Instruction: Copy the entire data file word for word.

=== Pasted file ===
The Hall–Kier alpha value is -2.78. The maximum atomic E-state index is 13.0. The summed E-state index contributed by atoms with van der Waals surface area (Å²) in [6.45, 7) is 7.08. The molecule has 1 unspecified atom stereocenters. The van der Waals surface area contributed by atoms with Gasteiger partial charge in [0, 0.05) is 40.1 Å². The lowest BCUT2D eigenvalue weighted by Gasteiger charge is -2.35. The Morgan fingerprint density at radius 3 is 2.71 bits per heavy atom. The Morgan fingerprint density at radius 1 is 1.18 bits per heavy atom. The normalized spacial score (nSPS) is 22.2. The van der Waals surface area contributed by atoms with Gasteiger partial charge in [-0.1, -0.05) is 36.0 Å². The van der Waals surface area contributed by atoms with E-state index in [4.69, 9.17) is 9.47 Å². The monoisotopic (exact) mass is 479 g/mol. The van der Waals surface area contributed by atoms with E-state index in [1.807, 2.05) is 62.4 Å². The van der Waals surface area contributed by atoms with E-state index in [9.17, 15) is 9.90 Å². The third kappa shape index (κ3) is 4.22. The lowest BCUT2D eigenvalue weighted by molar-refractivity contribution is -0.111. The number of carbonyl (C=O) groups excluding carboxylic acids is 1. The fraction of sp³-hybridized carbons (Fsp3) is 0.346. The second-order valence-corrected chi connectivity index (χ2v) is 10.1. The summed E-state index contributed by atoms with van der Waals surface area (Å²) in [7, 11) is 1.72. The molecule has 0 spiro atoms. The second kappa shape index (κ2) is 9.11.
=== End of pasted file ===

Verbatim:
The Hall–Kier alpha value is -2.78. The maximum atomic E-state index is 13.0. The summed E-state index contributed by atoms with van der Waals surface area (Å²) in [6.45, 7) is 7.08. The molecule has 1 unspecified atom stereocenters. The van der Waals surface area contributed by atoms with Gasteiger partial charge in [0, 0.05) is 40.1 Å². The lowest BCUT2D eigenvalue weighted by Gasteiger charge is -2.35. The Morgan fingerprint density at radius 3 is 2.71 bits per heavy atom. The Morgan fingerprint density at radius 1 is 1.18 bits per heavy atom. The normalized spacial score (nSPS) is 22.2. The van der Waals surface area contributed by atoms with Gasteiger partial charge in [-0.1, -0.05) is 36.0 Å². The van der Waals surface area contributed by atoms with E-state index in [4.69, 9.17) is 9.47 Å². The monoisotopic (exact) mass is 479 g/mol. The van der Waals surface area contributed by atoms with E-state index in [1.807, 2.05) is 62.4 Å². The van der Waals surface area contributed by atoms with E-state index in [9.17, 15) is 9.90 Å². The third kappa shape index (κ3) is 4.22. The lowest BCUT2D eigenvalue weighted by molar-refractivity contribution is -0.111. The number of carbonyl (C=O) groups excluding carboxylic acids is 1. The fraction of sp³-hybridized carbons (Fsp3) is 0.346. The second-order valence-corrected chi connectivity index (χ2v) is 10.1. The summed E-state index contributed by atoms with van der Waals surface area (Å²) in [7, 11) is 1.72. The molecule has 0 spiro atoms. The second kappa shape index (κ2) is 9.11.